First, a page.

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O.C. city says it won't be sanctuary for illegal immigrants

May 19, 2010 |  6:59 am

http://www.dailypilot.com/dailyblogger/brhoades/wp-content/uploads/2009/03/mansoor.jpgThe Costa Mesa City Council approved a resolution declaring it would not be a "sanctuary city" for illegal immigrants -- despite complaints from some residents that the vote needlessly inflamed tensions.

The resolution was proposed by Mayor Allan Mansoor, who had become an outspoken critic of illegal immigration.

The resolution declaring Costa Mesa a “Rule of Law City” follows an April news conference in which Mansoor called for stricter regulations to catch illegal immigrants living, working and driving in the city, and his promise to ask for the council’s support.

“The resolution states that Costa Mesa is not a sanctuary city and that it is in fact a rule-of-law city when it comes to support for upholding immigration laws,” Mansoor said before the vote Tuesday night.

Among the ideas Mansoor proposed last month was exploring whether the city could require its businesses to use E-Verify to check the immigration status of prospective employees and whether the city could verify the legality of those seeking business licenses.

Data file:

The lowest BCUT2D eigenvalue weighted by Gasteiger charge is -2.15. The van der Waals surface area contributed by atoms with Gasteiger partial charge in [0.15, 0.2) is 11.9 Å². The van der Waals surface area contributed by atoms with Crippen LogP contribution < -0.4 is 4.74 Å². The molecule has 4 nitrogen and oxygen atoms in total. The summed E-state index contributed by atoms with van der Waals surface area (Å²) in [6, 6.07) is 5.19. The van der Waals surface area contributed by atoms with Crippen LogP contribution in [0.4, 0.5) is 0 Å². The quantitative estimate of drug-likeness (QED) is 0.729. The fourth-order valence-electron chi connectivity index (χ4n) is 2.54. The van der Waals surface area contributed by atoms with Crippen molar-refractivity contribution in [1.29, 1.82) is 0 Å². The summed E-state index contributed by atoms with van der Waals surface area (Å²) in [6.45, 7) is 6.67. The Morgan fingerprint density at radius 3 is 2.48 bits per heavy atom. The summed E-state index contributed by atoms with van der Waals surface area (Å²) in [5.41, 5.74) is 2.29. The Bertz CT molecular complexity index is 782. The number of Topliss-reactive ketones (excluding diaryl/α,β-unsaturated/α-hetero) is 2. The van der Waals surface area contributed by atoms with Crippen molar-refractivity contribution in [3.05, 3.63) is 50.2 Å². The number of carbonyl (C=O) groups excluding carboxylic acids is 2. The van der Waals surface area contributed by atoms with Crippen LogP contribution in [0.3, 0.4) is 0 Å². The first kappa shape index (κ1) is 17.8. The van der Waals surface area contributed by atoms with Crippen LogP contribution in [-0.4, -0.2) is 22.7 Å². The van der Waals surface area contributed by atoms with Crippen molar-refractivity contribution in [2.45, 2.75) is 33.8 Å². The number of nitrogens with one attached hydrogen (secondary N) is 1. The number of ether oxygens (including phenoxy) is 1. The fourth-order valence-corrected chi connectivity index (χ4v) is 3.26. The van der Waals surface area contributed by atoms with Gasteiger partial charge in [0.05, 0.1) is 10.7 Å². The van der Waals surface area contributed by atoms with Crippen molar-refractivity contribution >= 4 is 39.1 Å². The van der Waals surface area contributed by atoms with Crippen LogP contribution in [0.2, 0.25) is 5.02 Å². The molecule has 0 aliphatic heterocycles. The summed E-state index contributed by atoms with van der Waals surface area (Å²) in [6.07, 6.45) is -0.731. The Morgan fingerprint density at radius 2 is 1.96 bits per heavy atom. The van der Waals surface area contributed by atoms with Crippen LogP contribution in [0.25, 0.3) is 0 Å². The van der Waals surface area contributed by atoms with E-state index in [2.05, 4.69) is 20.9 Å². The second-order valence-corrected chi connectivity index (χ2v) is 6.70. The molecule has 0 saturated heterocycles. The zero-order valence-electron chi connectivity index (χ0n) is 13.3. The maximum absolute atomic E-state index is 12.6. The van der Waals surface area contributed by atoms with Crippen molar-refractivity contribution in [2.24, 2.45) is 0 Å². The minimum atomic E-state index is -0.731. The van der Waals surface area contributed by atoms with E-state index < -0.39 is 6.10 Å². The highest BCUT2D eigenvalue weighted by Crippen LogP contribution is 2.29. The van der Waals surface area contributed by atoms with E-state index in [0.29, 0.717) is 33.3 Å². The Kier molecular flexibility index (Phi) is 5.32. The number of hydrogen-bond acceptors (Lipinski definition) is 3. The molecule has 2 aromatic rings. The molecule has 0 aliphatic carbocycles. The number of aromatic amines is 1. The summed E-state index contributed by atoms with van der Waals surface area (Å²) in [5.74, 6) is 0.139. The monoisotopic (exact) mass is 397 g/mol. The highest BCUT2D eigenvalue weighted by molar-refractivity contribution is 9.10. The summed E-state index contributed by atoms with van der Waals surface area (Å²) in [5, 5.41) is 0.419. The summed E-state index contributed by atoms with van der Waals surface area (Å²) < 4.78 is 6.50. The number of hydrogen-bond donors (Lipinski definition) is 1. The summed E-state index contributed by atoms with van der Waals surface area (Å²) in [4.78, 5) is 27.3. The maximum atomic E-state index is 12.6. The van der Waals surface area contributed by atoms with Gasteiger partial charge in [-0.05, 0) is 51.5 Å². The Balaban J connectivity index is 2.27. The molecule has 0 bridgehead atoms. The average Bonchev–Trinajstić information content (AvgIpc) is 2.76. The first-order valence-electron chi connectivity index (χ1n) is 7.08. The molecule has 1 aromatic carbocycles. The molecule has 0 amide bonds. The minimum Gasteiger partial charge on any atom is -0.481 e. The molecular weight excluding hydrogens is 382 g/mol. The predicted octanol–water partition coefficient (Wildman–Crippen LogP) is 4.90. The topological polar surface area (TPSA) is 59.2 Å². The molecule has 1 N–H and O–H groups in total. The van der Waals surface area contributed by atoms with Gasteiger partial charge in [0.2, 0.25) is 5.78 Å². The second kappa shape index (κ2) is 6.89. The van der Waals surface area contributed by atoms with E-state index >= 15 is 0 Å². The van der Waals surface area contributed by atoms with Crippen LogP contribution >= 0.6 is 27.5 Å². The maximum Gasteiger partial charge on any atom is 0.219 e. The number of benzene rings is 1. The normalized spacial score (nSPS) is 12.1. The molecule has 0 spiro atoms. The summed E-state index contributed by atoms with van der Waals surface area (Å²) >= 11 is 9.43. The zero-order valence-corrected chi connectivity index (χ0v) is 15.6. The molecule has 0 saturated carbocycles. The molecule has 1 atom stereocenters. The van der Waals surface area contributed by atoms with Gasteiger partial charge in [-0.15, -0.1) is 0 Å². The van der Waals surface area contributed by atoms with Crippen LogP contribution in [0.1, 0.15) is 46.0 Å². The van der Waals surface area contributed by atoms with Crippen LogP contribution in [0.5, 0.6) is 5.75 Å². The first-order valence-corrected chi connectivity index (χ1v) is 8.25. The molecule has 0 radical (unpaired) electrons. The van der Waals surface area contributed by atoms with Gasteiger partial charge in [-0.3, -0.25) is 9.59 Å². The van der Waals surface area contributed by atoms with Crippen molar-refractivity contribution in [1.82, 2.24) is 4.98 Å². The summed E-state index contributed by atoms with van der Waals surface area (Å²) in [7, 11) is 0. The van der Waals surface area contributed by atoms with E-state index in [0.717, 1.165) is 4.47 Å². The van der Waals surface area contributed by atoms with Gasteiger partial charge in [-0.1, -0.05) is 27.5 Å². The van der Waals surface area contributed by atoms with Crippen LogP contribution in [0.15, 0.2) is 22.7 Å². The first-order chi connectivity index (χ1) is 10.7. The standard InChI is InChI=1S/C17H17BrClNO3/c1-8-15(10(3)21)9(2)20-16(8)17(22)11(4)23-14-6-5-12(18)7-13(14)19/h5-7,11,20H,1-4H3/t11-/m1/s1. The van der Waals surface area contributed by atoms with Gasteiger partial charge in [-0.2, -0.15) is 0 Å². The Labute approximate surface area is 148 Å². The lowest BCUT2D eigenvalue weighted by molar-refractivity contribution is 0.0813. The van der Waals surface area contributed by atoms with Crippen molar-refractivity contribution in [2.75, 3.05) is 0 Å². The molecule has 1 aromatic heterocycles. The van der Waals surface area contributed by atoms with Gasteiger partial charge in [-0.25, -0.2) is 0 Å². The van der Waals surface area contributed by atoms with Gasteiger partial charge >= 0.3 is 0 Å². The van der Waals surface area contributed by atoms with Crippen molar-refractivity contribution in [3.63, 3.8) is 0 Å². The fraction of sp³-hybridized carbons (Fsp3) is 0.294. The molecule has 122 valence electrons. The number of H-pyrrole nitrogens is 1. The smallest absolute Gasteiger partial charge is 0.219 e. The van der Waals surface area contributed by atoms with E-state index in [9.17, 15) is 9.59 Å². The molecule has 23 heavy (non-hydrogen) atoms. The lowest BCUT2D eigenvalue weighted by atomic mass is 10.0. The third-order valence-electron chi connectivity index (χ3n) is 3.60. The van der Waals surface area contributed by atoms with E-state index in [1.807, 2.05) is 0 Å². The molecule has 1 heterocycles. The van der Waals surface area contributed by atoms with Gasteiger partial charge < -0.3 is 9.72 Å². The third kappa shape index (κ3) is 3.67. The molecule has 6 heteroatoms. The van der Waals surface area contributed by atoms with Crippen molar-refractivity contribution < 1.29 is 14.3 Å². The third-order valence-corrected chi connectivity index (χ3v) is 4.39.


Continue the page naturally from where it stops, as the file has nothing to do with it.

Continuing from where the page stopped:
The state Assembly candidate also wanted to explore why police sometimes accepted the matricula consular, a form of identification issued by the Mexican government, as a valid form of verification.

“It’s important for the public to know that form of ID is being used and accepted, and it raises questions as to why they don’t have driver’s licenses, a passport or some type of ID that says they have a legal right to work here,” Mansoor said earlier Tuesday.

Some residents are wary.

“Immigrants are part of America,” Silvia Hernandez said. “We work, pay taxes, go to church and participate in our communities. We need a solution that brings people out of the shadows.”

Mansoor, who had said he supported legal immigration, wanted police in 2005 to enforce immigration laws. The proposal sparked citywide conflict and a federal lawsuit accusing him and the city of violating a resident’s 1st Amendment rights. The city prevailed.

At least five residents spoke against Mansoor’s resolution; no one spoke in its favor.

Read the full story here.

-- Mona Shadia, reporting for the Daily Pilot